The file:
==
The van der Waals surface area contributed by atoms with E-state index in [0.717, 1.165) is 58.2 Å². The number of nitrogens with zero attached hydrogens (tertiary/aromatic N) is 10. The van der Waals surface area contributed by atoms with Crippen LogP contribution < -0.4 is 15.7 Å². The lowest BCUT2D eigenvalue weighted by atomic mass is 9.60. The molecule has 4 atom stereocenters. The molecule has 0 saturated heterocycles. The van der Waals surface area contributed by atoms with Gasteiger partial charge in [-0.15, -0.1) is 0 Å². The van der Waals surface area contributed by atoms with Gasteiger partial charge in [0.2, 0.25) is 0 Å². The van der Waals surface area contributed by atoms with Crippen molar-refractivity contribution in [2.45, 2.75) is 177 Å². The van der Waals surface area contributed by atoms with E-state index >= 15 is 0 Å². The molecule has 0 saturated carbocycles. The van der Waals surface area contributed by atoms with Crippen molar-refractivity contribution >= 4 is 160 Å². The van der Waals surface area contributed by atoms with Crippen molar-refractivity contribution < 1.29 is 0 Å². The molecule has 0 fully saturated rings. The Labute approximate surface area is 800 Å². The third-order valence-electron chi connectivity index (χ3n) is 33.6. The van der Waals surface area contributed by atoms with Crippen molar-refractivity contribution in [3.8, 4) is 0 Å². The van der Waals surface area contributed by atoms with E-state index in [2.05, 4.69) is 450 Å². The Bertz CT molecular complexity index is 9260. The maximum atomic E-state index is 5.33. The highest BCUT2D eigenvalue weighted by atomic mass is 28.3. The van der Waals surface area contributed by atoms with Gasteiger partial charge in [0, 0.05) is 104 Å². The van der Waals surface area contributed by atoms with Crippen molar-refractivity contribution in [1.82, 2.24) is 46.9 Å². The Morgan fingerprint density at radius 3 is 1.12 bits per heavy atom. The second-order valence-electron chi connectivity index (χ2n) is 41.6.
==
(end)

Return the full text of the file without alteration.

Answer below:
The van der Waals surface area contributed by atoms with E-state index in [0.717, 1.165) is 58.2 Å². The number of nitrogens with zero attached hydrogens (tertiary/aromatic N) is 10. The van der Waals surface area contributed by atoms with Crippen LogP contribution < -0.4 is 15.7 Å². The lowest BCUT2D eigenvalue weighted by atomic mass is 9.60. The molecule has 4 atom stereocenters. The molecule has 0 saturated heterocycles. The van der Waals surface area contributed by atoms with Gasteiger partial charge in [-0.15, -0.1) is 0 Å². The van der Waals surface area contributed by atoms with Gasteiger partial charge in [0.2, 0.25) is 0 Å². The van der Waals surface area contributed by atoms with Crippen molar-refractivity contribution in [2.45, 2.75) is 177 Å². The van der Waals surface area contributed by atoms with E-state index >= 15 is 0 Å². The molecule has 0 saturated carbocycles. The van der Waals surface area contributed by atoms with Crippen molar-refractivity contribution >= 4 is 160 Å². The van der Waals surface area contributed by atoms with Crippen molar-refractivity contribution < 1.29 is 0 Å². The molecule has 0 fully saturated rings. The Labute approximate surface area is 800 Å². The third-order valence-electron chi connectivity index (χ3n) is 33.6. The van der Waals surface area contributed by atoms with Crippen molar-refractivity contribution in [3.8, 4) is 0 Å². The van der Waals surface area contributed by atoms with E-state index in [2.05, 4.69) is 450 Å². The Bertz CT molecular complexity index is 9260. The maximum atomic E-state index is 5.33. The highest BCUT2D eigenvalue weighted by atomic mass is 28.3. The van der Waals surface area contributed by atoms with Gasteiger partial charge in [0, 0.05) is 104 Å². The van der Waals surface area contributed by atoms with Crippen molar-refractivity contribution in [1.82, 2.24) is 46.9 Å². The Morgan fingerprint density at radius 3 is 1.12 bits per heavy atom. The second-order valence-electron chi connectivity index (χ2n) is 41.6.